# Beta-distribution

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A continuous probability distribution concentrated on with density (1)

where the parameters are non-negative and the normalizing factor is Euler's beta-function where is the gamma-function. The distribution function is expressed as the incomplete beta-function (this function has been tabulated, see , ). The moments of the beta-distribution are given by the formulas In particular, the mathematical expectation and the variance are and , respectively. If and , the density curve has a single mode at the point and vanishes at the ends of the interval. If either or , one ordinate at the end of the graph becomes infinite, and if both and , both ordinates at the ends of the interval are infinite and the curve is U-shaped. If and the beta-distribution reduces to the uniform distribution on the interval . Another special case of the beta-distribution is the so-called arcsine distribution: If one substitutes in (1), then one obtains a distribution having the density (2)

This distribution is called a beta-distribution of the second kind, as distinct from the beta-distribution (1). The distributions (1) and (2) correspond to "type I" and "type VI" distributions in the system of Pearson curves. An important case of generation of a beta-distribution is the following: If and are independent and have gamma-distributions (cf. Gamma-distribution) with respective parameters and , then the random variable will have a beta-distribution with density . This fact to a large extent explains the role played by beta-distributions in various applications, in particular in mathematical statistics: The distributions of several important statistics are reducible to beta-distributions. For instance, the distribution function of the -relationship (the random variable has a -distribution with degrees of freedom) is expressed by the formula (the values of the -distribution are usually calculated with the aid of tables of beta-functions). The beta-distribution function also allows one to compute the values of the binomial distribution functions, in view of the relationship Beta-distributions are used in fields other than mathematical statistics; thus, the density of the beta-distribution is the weight function for the system of orthogonal Jacobi polynomials.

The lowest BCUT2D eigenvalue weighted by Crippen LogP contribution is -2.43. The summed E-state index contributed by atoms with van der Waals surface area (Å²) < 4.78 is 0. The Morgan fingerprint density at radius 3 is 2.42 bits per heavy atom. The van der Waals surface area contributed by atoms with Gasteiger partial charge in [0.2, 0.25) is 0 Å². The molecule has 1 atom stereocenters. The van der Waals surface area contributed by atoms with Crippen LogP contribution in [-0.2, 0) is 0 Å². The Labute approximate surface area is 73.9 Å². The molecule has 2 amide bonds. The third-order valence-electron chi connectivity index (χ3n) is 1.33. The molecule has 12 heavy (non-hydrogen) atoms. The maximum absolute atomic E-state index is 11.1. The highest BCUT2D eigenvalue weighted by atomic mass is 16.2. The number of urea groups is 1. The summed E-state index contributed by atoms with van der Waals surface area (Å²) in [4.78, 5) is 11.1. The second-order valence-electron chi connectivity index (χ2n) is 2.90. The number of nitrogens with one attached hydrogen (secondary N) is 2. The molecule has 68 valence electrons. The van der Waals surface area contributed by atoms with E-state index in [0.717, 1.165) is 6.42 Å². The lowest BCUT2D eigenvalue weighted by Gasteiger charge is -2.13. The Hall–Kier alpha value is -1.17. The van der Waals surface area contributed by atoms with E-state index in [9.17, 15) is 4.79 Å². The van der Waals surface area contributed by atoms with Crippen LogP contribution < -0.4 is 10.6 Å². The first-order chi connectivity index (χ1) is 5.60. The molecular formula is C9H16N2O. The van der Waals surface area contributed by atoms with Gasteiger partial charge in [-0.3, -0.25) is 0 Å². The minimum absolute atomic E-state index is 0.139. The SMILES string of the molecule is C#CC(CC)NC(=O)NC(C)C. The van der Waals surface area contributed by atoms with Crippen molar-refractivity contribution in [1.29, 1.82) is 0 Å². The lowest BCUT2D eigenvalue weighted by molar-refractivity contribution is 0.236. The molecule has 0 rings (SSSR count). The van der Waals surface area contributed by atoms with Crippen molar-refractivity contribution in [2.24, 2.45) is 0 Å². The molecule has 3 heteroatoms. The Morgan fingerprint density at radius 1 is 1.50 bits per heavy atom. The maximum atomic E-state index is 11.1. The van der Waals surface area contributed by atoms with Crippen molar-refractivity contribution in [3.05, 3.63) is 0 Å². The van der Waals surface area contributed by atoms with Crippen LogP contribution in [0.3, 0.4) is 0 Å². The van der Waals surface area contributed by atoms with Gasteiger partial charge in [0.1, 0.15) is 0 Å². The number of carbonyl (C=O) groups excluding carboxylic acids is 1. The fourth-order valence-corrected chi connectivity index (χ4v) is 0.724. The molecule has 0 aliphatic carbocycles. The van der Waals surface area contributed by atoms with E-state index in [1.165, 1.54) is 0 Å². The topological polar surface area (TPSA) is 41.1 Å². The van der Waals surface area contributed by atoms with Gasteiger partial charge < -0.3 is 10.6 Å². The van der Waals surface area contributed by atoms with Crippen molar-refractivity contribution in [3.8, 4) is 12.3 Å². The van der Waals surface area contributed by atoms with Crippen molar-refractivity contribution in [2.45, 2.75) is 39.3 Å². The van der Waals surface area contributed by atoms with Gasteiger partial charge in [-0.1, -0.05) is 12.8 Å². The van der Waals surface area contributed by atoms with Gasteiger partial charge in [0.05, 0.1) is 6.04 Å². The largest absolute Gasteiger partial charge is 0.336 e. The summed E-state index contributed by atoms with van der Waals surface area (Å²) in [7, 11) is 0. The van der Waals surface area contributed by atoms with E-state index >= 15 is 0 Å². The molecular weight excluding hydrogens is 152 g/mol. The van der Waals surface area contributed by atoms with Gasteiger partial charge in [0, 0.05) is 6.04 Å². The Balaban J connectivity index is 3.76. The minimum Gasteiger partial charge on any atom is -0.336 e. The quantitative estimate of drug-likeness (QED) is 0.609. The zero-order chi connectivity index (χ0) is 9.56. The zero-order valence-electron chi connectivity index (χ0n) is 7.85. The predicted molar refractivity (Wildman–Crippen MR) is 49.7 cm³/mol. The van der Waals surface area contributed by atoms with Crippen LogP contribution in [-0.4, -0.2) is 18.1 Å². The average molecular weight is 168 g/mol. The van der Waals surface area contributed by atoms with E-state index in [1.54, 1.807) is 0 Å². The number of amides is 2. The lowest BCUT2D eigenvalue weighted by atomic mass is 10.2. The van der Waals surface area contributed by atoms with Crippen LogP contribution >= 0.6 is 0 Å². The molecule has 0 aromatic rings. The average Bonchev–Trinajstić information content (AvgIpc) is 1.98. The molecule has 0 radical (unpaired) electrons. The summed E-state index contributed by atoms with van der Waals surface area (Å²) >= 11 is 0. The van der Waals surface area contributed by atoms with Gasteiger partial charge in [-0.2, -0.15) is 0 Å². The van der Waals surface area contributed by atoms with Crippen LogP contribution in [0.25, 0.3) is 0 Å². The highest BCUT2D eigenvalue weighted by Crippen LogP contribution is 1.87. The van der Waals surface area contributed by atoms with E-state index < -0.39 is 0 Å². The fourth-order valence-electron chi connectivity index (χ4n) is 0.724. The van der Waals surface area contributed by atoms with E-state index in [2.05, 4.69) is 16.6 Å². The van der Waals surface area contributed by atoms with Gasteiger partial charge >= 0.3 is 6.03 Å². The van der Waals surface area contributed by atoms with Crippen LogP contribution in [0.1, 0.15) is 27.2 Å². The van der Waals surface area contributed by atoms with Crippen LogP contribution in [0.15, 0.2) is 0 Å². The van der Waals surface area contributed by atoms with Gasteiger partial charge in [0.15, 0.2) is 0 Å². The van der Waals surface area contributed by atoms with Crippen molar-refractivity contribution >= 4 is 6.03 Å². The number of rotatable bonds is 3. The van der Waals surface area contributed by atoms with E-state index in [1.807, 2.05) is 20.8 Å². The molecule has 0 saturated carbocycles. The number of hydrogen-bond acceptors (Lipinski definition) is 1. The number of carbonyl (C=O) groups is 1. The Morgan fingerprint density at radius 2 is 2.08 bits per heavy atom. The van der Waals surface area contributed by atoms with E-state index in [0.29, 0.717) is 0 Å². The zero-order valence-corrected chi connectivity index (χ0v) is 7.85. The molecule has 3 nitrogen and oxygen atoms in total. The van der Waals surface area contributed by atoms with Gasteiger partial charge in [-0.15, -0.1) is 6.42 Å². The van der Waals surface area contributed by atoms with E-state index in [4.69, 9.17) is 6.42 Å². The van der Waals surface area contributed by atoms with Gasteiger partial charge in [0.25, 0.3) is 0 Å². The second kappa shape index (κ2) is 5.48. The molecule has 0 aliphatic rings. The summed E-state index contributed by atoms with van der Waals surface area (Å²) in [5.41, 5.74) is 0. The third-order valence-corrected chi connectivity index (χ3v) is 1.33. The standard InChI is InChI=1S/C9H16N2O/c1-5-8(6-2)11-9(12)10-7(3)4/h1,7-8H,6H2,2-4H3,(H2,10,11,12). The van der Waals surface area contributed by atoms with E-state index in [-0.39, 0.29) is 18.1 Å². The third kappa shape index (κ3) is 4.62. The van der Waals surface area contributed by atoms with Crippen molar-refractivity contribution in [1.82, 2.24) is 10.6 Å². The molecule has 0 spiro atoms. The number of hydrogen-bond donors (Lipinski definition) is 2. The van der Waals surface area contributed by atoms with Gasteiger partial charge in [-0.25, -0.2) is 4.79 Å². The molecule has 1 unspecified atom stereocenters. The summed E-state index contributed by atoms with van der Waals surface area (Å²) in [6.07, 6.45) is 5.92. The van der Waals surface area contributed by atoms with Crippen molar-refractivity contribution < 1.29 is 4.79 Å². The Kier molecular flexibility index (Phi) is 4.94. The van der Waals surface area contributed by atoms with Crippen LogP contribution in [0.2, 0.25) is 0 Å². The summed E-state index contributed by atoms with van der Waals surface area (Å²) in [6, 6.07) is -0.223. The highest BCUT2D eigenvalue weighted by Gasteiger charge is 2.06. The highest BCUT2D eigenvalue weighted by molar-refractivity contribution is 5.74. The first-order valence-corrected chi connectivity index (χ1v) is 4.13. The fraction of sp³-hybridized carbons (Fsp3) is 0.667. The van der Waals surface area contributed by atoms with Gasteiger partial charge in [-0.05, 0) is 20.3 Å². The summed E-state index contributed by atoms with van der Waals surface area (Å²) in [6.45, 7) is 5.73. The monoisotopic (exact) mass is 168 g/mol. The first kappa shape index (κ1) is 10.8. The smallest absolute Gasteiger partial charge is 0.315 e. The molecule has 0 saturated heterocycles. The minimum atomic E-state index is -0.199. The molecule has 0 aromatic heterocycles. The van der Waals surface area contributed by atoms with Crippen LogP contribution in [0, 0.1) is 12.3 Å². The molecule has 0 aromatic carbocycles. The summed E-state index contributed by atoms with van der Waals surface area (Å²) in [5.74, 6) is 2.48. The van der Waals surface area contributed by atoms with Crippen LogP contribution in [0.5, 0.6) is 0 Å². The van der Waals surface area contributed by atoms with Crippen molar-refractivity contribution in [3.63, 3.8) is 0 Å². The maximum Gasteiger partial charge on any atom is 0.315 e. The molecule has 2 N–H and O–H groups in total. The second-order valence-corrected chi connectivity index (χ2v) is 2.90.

How to Cite This Entry:
Beta-distribution. Encyclopedia of Mathematics. URL: http://encyclopediaofmath.org/index.php?title=Beta-distribution&oldid=16107
This article was adapted from an original article by A.V. Prokhorov (originator), which appeared in Encyclopedia of Mathematics - ISBN 1402006098. See original article